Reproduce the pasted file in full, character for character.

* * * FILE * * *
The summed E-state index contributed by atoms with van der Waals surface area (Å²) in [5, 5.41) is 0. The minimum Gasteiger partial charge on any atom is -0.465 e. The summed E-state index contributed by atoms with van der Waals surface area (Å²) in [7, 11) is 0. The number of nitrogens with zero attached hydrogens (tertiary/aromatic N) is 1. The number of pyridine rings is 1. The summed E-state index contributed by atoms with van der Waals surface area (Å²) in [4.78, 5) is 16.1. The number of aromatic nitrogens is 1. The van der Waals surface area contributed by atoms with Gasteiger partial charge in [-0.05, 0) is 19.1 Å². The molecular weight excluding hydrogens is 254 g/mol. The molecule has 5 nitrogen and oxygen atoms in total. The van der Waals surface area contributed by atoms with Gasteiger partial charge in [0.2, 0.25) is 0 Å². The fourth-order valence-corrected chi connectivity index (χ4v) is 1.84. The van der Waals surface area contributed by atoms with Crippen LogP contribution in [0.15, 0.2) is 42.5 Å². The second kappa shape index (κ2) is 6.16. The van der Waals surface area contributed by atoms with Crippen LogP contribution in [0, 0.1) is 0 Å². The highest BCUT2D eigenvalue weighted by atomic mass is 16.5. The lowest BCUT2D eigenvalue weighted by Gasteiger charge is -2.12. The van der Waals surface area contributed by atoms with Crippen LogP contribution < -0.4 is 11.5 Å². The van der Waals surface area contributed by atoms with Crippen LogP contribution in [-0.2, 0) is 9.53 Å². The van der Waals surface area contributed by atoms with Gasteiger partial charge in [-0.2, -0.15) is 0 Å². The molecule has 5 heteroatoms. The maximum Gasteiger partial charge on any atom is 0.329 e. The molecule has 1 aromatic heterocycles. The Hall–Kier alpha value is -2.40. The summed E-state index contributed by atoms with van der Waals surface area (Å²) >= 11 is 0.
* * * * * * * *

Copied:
The summed E-state index contributed by atoms with van der Waals surface area (Å²) in [5, 5.41) is 0. The minimum Gasteiger partial charge on any atom is -0.465 e. The summed E-state index contributed by atoms with van der Waals surface area (Å²) in [7, 11) is 0. The number of nitrogens with zero attached hydrogens (tertiary/aromatic N) is 1. The number of pyridine rings is 1. The summed E-state index contributed by atoms with van der Waals surface area (Å²) in [4.78, 5) is 16.1. The number of aromatic nitrogens is 1. The van der Waals surface area contributed by atoms with Gasteiger partial charge in [-0.05, 0) is 19.1 Å². The molecular weight excluding hydrogens is 254 g/mol. The molecule has 5 nitrogen and oxygen atoms in total. The van der Waals surface area contributed by atoms with Gasteiger partial charge in [0.2, 0.25) is 0 Å². The fourth-order valence-corrected chi connectivity index (χ4v) is 1.84. The van der Waals surface area contributed by atoms with Crippen LogP contribution in [0.15, 0.2) is 42.5 Å². The second kappa shape index (κ2) is 6.16. The van der Waals surface area contributed by atoms with Crippen LogP contribution in [0, 0.1) is 0 Å². The highest BCUT2D eigenvalue weighted by atomic mass is 16.5. The lowest BCUT2D eigenvalue weighted by Gasteiger charge is -2.12. The van der Waals surface area contributed by atoms with Crippen LogP contribution < -0.4 is 11.5 Å². The van der Waals surface area contributed by atoms with Crippen LogP contribution in [-0.2, 0) is 9.53 Å². The van der Waals surface area contributed by atoms with Gasteiger partial charge in [-0.2, -0.15) is 0 Å². The molecule has 5 heteroatoms. The maximum Gasteiger partial charge on any atom is 0.329 e. The molecule has 1 aromatic heterocycles. The Hall–Kier alpha value is -2.40. The summed E-state index contributed by atoms with van der Waals surface area (Å²) >= 11 is 0.